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Is Your School a 'Public Ivy'?
"During your college search you might visit schools that consider themselves to be “Public Ivies.” This was never meant to be a label based on the quality of education for everyone, rather the honors programs that these schools had offered to attract students who might have otherwise attended an Ivy League school. Such students could receive “an Ivy League education at a state school price.”
However these labels were placed on schools before the Ivy League institutions made their most recent decisions on financial aid policy, including student loan debt, and before several of the highest-ranked state universities raised their out-of-state tuition to levels that approach, and sometimes exceed $40,000. In addition graduation and retention rates were never considered. If a school markets itself as a Public Ivy it should also have excellent retention and graduation rates.
When Ed started writing profiles, he did some research and came up with some standards. He also figured that the students who were most likely to qualify for admission to an Ivy League school were also likely to qualify for scholarships from a Public Ivy. However, he also believed that the “bread and butter” students, those who make up the middle 50 percent of the applicant pool, should at least get the benefit of a bargain price.
Ed came up with these standards for a Public Ivy:
A six-year graduation rate of no less than 75 percent.
A freshman retention rate of no less than 90 percent.
The in-state tuition and mandatory fees should be no higher than one third that of the least expensive Ivy League school. In this case Princeton charges around $39,000. One third equals $12,870.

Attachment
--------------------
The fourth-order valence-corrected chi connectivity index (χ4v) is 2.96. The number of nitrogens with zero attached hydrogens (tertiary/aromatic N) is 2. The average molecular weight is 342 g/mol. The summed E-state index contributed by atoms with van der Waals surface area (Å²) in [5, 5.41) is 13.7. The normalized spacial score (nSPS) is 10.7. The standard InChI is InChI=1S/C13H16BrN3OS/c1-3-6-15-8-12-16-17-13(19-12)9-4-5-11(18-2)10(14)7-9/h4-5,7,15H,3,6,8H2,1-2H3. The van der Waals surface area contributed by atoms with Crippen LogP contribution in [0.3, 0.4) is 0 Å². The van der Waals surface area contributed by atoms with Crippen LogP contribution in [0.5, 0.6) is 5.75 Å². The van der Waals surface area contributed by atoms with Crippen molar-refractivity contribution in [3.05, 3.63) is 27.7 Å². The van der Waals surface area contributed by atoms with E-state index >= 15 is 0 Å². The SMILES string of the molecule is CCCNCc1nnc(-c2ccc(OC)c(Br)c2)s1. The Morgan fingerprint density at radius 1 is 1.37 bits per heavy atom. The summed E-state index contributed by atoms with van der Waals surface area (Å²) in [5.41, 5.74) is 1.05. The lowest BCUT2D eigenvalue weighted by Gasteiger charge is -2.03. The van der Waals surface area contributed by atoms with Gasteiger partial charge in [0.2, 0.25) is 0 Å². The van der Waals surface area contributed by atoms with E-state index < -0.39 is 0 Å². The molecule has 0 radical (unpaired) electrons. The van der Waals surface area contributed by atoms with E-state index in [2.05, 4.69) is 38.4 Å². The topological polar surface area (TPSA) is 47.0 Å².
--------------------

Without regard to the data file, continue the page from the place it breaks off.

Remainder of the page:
The out-of-state tuition and mandatory fees should be no higher than two thirds that of the most expensive Ivy League school. In this case Cornell charges around $43,000. Two thirds equals $28,810.
Among the schools Ed has visited, these met all of his standards, based on 2012-13 tuition and fees, when available, and the graduation and retention rates reported in their most recent Common Data Set.
Binghamton University (NY)
James Madison University (VA)
Ohio State University
University of Maryland-College Park
University of North Carolina-Chapel Hill
University of Wisconsin-Madison
Ed has not visited these schools, but they also meet his numbers to be considered a Public Ivy:
Georgia Institute of Technology
Texas A&M University
University of Florida
University of Georgia
The schools listed below came very close to being considered a Public Ivy. They hit or beat Ed’s targets for retention and graduation to be considered a Public Ivy. Each of these schools also came in less than $1,000 over his targets for tuition and fees. They should be acknowledged.
Clemson University (SC)
Miami University of Ohio
Rutgers University-New Brunswick
University of Connecticut
University of Delaware
Miami has an especially generous merit scholarship program that would bring tuition and fees below the cut-offs for most of the students who rank in the upper half of their admitted student pool. Room and board charges at Clemson were estimated to be under $8,000, exceptionally low for a flagship-level state university. Rutgers offers exceptionally generous Presidential Scholarships to students with stellar grades and SAT scores of 2250 or better across all three sections of the exam.
These are all exceptional institutions. A diligent student will get a fine education at any one of them. But a school should not be considered a Public Ivy unless it makes the educational experience more economical for all of its students, not just the ones who qualify for its more prestigious academic programs or scholarships